Eye of the beholder
Here’s what you need to know about the American Tort Reform Association’s recent “Judicial Hellholes” report complaining about egregious bias against corporate defendants in civil litigation.
In one breath, the report defines “judicial hellholes” as places where judges “systematically” apply laws and court procedures in an “unfair and unbalanced manner.”
But the report also states that most judges “do a diligent and fair job for modest pay” and that their reputations are “undermined by the very few jurists” who do not.
So, is there systematic injustice plaguing the civil justice system, as ATRA would have the public believe? Or is the reality that ATRA exaggerates outcomes it doesn’t like and ominously cautions against backsliding, even though lawmakers and courts themselves have moved to curb unwarranted forum-shopping, mistaken class-action certification and large damage awards?
No doubt there’s valid information tucked into ATRA’s explication of six “hellhole” jurisdictions, six “watch list” locales, six “dishonorable mentions” and 10 “other areas to watch.”
But examine the fine print.
An example: For its claims that the Rio Grande Valley and Texas Gulf Coast “have earned a reputation as a ‘plaintiff paradise’ and a ‘lawsuit-happy hunting ground,'” the report cites in footnotes an Associated Press story that quotes ATRA counsel Victor Schwartz and a Corpus Christi Caller-Times story that starts, “A national study contradicts South Texas’ reputation as a lawsuit-happy hunting ground.” (We’ve added the italics.)
As “hellhole” proof, the report presents a $32 million verdict from a state-court jury in a Vioxx case. A footnote indicates that Texas’ punitive damage caps would reduce that to $7.7 million. But what ATRA doesn’t explain is that after it was discovered that a juror in the case had financial ties to the plaintiff, the judge gave lawyers for Merck & Co. (the Vioxx maker) access to bank and cellphone records to explore the extent of that relationship — a move that could undo the verdict entirely.
ATRA also complains that Marshall — described as “a well-known plaintiffs’ haven just north of the Texas Gulf Coast” (give or take 200 miles) — has become “a new growth area for entrepreneurial trial lawyers” because of a surge in patent litigation landing there. What ATRA doesn’t mention is that patent cases are filed in federal, not state, court because patents fall under federal law. Criteria for federal court jurisdiction are opposing parties from different states and more than $75,000 in dispute.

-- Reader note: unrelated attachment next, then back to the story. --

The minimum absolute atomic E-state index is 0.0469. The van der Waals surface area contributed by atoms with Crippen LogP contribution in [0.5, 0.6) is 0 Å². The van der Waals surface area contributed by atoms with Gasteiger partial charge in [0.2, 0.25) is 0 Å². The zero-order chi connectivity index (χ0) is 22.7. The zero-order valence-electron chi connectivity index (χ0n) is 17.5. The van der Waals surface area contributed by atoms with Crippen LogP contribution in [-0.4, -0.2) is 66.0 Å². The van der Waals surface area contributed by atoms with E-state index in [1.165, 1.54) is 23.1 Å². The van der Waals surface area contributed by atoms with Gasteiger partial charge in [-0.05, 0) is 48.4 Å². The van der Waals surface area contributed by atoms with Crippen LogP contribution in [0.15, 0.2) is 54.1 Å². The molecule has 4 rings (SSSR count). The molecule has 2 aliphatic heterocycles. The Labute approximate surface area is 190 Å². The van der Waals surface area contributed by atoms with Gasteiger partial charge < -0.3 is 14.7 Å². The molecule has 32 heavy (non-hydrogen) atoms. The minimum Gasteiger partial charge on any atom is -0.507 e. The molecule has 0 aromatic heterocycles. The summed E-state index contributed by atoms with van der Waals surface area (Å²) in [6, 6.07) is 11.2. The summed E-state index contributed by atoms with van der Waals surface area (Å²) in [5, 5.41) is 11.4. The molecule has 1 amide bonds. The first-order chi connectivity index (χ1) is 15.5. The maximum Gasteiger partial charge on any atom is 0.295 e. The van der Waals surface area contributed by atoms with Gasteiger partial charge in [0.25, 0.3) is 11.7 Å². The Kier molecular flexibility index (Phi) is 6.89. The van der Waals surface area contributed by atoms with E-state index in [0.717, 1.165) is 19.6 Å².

The New York Times reported in September that lawyers are attracted to the federal court in Marshall because of “quick trials and plaintiff-friendly juries.” But don’t imagine these are simply gold-diggers riding frivolous suits and local bias to lucrative windfalls. The Marshall court hears complicated, high-dollar, big-business patent-infringement litigation between the likes of EchoStar Communications and TiVo, Hyundai Electronics and Texas Instruments, Hyperion Solutions of California and OutlookSoft Corp. of Connecticut.
There’s no doubt that in various parts of the country opportunistic lawyers lurk in search of money-maker lawsuits. (Can you say fake guacamole class action?)
But that doesn’t make every large verdict unjustified.
There are judges who do their jobs poorly, and juries that sometimes get out of hand in their zeal to punish corporate defendants.
But that doesn’t make every evidentiary ruling against a defendant unjust or every punitive damage award unwarranted.
The system has rules for weeding out bad suits early and overturning erroneous damage verdicts on appeal. In some locations those need strengthening, refining and more faithful adherence. If laws are vague enough to result in unreasonable court interpretations that expand liability, perhaps elected representatives should draw those statutes more tightly, if that’s what voters want.
One concern ATRA’s report raises is about elected judges having to make tough decisions, then face constituents or being influenced by campaign contributors.
Funny that. Partisan judicial elections have long been a sore spot among good government advocates because of the hazards of potential conflicts, or the appearance thereof, when judges raise funds from lawyers, litigants and interest groups.
In Texas, business forces unhappy with the direction of liability law have not only persuaded legislators to overhaul tort law but donated heavily to judicial candidates. Even an all-Republican Texas Supreme Court can act unpredictably, though. And now tort reformers are warming to the idea of an appointed state appellate judiciary.
What constitutes unfairness in civil litigation is a matter of fierce debate.
The tort system, which covers lawsuits over personal injuries, medical malpractice, asbestos disease, faulty products and other types of harmful behavior, is designed to compensate those who are hurt and deter future damaging conduct. There is room for abuse by those with bad motives — on both the plaintiffs’ and defendants’ sides.
ATRA’s annual report helps shed light on a system that requires continuing public exposure to make sure it operates justly.
But keep in mind that this is one perspective, not the whole picture.